|This note highlights some of the recent developments relating to occupational (see OECD pensions taxonomy: EDG Contribution by J.M. Salou posted on February 20, 2003) pension accounting, and in particular that, under International Accounting Standard (IAS) 19 recommendations, unfunded pension benefits are to be recorded, as a general rule, as liabilities in the balance sheet of the sponsoring employer.
The International Accounting Standards Board (IASB) clearly distinguishes two categories: defined contribution plans and defined benefits plans. In this paper, the author focuses only on plans that are not defined contribution (from the plan sponsor?s, i.e. the employer?s, perspective). In defined contribution plans, the sponsor?s obligation is clearly defined under the terms of the plan. In these plans, employers face no liabilities under the existing arrangement. The IASB, through the rule IAS 19, has determined that in these cases the employer?s annual contribution under the terms of the occupational plan should be recognized as an expense.
The IASB Board approved IAS 19 in May 1999 and has since revised it in two occasions, in 2000 and in 2002. IAS 19 prescribes the accounting and disclosure rules with respect to employers? benefits, in particular "post-employment benefits such as pensions, other retirement benefits, post-employment life insurance and post-employment medical care". Post employment benefits plans are classified as either defined contribution plans or defined benefit plans. (See the EDG contribution by Ahmad Hamidi-Ravari posted on August 1, 2003)
Of course, the terms of the plan may be revised, and employers may be required to, for example, increase their contribution to the plan. If after any modifications the new plan is still a defined contribution one, the same IAS 19 rule applies for the recognition of employer?s expenses.
While defined contribution plans carry no liability for employers, they do not necessarily lay investment and biometric risks on the plan members. Occupational plans are sometimes administered by a third company, a life insurance company or a dedicated pension entity (who is often regulated as an insurance company), that may offer guarantees over returns or/and underwrite annuities. Such schemes are prevalent in some Nordic countries, such as Denmark and Iceland. The accounting treatment of the employer, however, is that of a defined contribution plan under the OECD/IASB definition.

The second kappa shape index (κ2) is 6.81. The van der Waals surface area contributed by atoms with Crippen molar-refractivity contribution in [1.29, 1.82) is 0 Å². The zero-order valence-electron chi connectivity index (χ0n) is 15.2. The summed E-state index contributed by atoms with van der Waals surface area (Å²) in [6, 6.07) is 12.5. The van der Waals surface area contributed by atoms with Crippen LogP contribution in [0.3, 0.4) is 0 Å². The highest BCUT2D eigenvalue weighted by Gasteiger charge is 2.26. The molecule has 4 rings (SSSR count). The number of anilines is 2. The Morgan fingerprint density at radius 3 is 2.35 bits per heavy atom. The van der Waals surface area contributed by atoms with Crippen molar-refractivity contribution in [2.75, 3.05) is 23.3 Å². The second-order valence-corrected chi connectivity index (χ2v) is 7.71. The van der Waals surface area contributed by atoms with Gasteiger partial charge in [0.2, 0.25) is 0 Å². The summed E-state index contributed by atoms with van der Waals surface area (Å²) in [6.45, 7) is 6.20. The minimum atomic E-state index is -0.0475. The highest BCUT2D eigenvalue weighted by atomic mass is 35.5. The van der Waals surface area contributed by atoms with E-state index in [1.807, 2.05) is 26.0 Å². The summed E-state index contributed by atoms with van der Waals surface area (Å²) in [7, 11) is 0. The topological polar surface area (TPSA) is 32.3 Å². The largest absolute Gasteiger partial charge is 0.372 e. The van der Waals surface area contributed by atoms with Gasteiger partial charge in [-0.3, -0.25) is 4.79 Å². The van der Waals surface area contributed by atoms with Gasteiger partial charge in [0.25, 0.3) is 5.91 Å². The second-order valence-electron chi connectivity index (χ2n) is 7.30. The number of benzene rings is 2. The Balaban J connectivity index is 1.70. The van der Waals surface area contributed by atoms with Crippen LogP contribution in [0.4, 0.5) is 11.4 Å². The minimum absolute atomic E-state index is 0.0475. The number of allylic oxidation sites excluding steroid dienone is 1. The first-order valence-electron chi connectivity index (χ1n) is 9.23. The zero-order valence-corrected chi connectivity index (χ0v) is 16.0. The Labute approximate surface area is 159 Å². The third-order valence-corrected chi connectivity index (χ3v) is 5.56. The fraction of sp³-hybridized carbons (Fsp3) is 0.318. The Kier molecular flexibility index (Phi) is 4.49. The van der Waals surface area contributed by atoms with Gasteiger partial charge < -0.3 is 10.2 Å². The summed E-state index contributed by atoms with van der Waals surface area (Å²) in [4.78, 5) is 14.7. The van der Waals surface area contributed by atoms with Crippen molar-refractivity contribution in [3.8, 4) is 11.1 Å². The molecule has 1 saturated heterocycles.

IAS 19 foresees that unfunded pension benefits (using the projected unit credit method and a discount rate based on high quality corporate bond rate) in defined benefits plans should be recorded as a pension liability in the employer?s balance sheet. However, ?actuarial gains and losses? within a range of 10% of plan assets or obligations may not be reflected at all on the balance sheet. "Actuarial gains and losses" above/below this level can be amortized over the working life of employees.
Some European countries have already begun to adapt their accounting rules to comply with IAS 19. The United Kingdom recently introduced FRS17 which is largely consistent with IAS 19. The main difference is that FRS 17 requires that any actuarial and investment gains and losses are fully and immediately recognized on the company?s balance sheet statement. IAS 19 may actually be reformed to follow FRS 17 practice. Indeed, in June 2002, the IASB tentatively agreed that actuarial gains and losses should be recognized immediately. i.e. that the 10 percent corridor and spreading options within IAS 19 should be removed (see the EDG contribution by Anne McGeachin posted on June 24, 2003). This decision, if implemented, would also prohibit the smoothing of actual returns. The effect of return smoothing is similar to that of the spreading option within IAS 19. Instead, IASB seems to be veering towards fair value without any smoothing or spreading options.
Juan Yermo works at the OECD (Directorate for Financial, Fiscal and Enterprise Affairs). He is involved with the work of the OECD Working Party on Private Pensions.
The paper reflects personal views and does not engage the responsibility of the OECD.
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